KLEE

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Tutorial One

Testing a Small Function

This tutorial walks you through the main steps needed to test a simple function with KLEE. Here is our simple function:

int get_sign(int x) {
  if (x == 0)
    return 0;

  if (x < 0)
    return -1;
  else 
    return 1;
}

You can find the entire code for this example in the source tree under examples/get_sign. A version of the source code can also be accessed here.

Marking input as symbolic

In order to test this function with KLEE, we need to run it on symbolic input. To mark a variable as symbolic, we use the klee_make_symbolic() function, which takes three arguments: the address of the variable (memory location) that we want to treat as symbolic, its size, and a name (which can be anything). Here is a simple main(): function that marks a variable a as symbolic and uses it to call get_sign():

int main() {
  int a;
  klee_make_symbolic(&a, sizeof(a), "a");
  return get_sign(a);
}

Compiling to LLVM bitcode

KLEE operates on LLVM bitcode. To run a program with KLEE, you first compile it to LLVM bitcode using clang -emit-llvm.

From within the examples/get_sign directory:

$ clang -I ../../include -emit-llvm -c -g get_sign.c

which should create a get_sign.bc file in LLVM bitcode format. The -I argument is used so that the compiler can find klee/klee.h, which contains definitions for the intrinsic functions used to interact with the KLEE virtual machine. It is useful to (1) build with -g to add debug information to the bitcode file, which we use to generate source line level statistics information, and (2) not use any optimization flags. The code can be optimized later, as KLEE provides the --optimize command line option to run the optimizer internally.

NOTE: If you have built KLEE with LLVM 2.9, replace clang with llvm-gcc. Notice that llvm-gcc creates .o files (e.g. get_sign.o), so you need to modify the commands accordingly.

Running KLEE

To run KLEE on the bitcode file simply execute:

$ klee get_sign.bc

You should see the following output (assumes LLVM 2.8):

KLEE: output directory = "klee-out-0"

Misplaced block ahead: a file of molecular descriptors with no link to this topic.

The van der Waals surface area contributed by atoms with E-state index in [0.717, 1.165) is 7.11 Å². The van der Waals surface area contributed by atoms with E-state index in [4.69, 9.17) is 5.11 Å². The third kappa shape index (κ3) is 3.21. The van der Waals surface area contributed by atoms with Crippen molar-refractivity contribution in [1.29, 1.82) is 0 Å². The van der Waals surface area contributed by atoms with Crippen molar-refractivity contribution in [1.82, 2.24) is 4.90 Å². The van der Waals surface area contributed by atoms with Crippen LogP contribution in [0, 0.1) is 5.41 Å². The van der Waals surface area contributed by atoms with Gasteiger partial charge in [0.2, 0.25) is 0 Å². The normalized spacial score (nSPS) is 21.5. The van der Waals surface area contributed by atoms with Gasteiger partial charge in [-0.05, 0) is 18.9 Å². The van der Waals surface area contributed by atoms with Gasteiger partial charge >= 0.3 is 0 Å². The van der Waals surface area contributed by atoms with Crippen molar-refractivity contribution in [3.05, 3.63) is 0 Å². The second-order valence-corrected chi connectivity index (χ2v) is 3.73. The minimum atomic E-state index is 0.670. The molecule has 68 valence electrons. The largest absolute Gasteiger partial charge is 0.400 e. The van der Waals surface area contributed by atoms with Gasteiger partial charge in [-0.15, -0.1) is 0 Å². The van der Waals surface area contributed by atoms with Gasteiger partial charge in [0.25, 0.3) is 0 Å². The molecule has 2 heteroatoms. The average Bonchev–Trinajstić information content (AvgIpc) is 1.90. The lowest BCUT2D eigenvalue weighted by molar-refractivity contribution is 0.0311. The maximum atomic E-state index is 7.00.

KLEE: done: total instructions = 51
KLEE: done: completed paths = 3
KLEE: done: generated tests = 3

There are three paths through our simple function, one where a is 0, one where it is less than 0 and one where it is greater than 0. As expected, KLEE informs us that it explored three paths in the program and generated one test case for each path explored. The output of a KLEE execution is a directory (in our case klee-out-0) containing the test cases generated by KLEE. KLEE names the output directory klee-out-N where N is the lowest available number (so if we run KLEE again it will create a directory called klee-out-1), and also generates a symbolic link called klee-last to this directory for convenience:

$ ls klee-last/
assembly.ll      run.istats       test000002.ktest
info             run.stats        test000003.ktest
messages.txt     test000001.ktest warnings.txt 

Please click here if you would like an overview of the files generated by KLEE. In this tutorial, we only focus on the actual test files generated by KLEE.

KLEE-generated test cases

The test cases generated by KLEE are written in files with extension .ktest. These are binary files, which can be read with the ktest-tool utility. So let’s examine each file:

$ ktest-tool --write-ints klee-last/test000001.ktest 
ktest file : 'klee-last/test000001.ktest'
args       : ['get_sign.bc']
num objects: 1
object    0: name: 'a'
object    0: size: 4
object    0: data: 1

$ ktest-tool --write-ints klee-last/test000002.ktest  
...
object    0: data: -2147483648

$ ktest-tool --write-ints klee-last/test000003.ktest 
...
object    0: data: 0 

In each test file, KLEE reports the arguments with which the program was invoked (in our case no arguments other than the program name itself), the number of symbolic objects on that path (only one in our case), the name of our symbolic object ('a') and its size (4). The actual test itself is represented by the value of our input: 1 for the first test, -2147483648 for the second and 0 for the last one. As expected, KLEE generated value 0, one negative value (-2147483648), and one positive value (1). We can now run these values on a native version of our program, to exercise all paths through the code!

Replaying a test case

While we can run the test cases generated by KLEE on our program by hand, (or with the help of an existing test infrastructure), KLEE provides a convenient replay library, which simply replaces the call to klee_make_symbolic with a call to a function that assigns to our input the value stored in the .ktest file. To use it, simply link your program with the libkleeRuntest library and set the KTEST_FILE environment variable to point to the name of the desired test case:

$ export LD_LIBRARY_PATH=path-to-klee-root/Release+Asserts/lib/:$LD_LIBRARY_PATH
$ gcc -L path-to-klee-root/Release+Asserts/lib/ get_sign.c -lkleeRuntest
$ KTEST_FILE=klee-last/test000001.ktest ./a.out 
$ echo $?
1
$ KTEST_FILE=klee-last/test000002.ktest ./a.out 
$ echo $?
255
$ KTEST_FILE=klee-last/test000003.ktest ./a.out
$ echo $?
0 

As expected, our program returns 1 when running the first test case, 255 (-1 converted to a valid exit code value in the 0-255 range) when running the second one, and 0 when running the last one.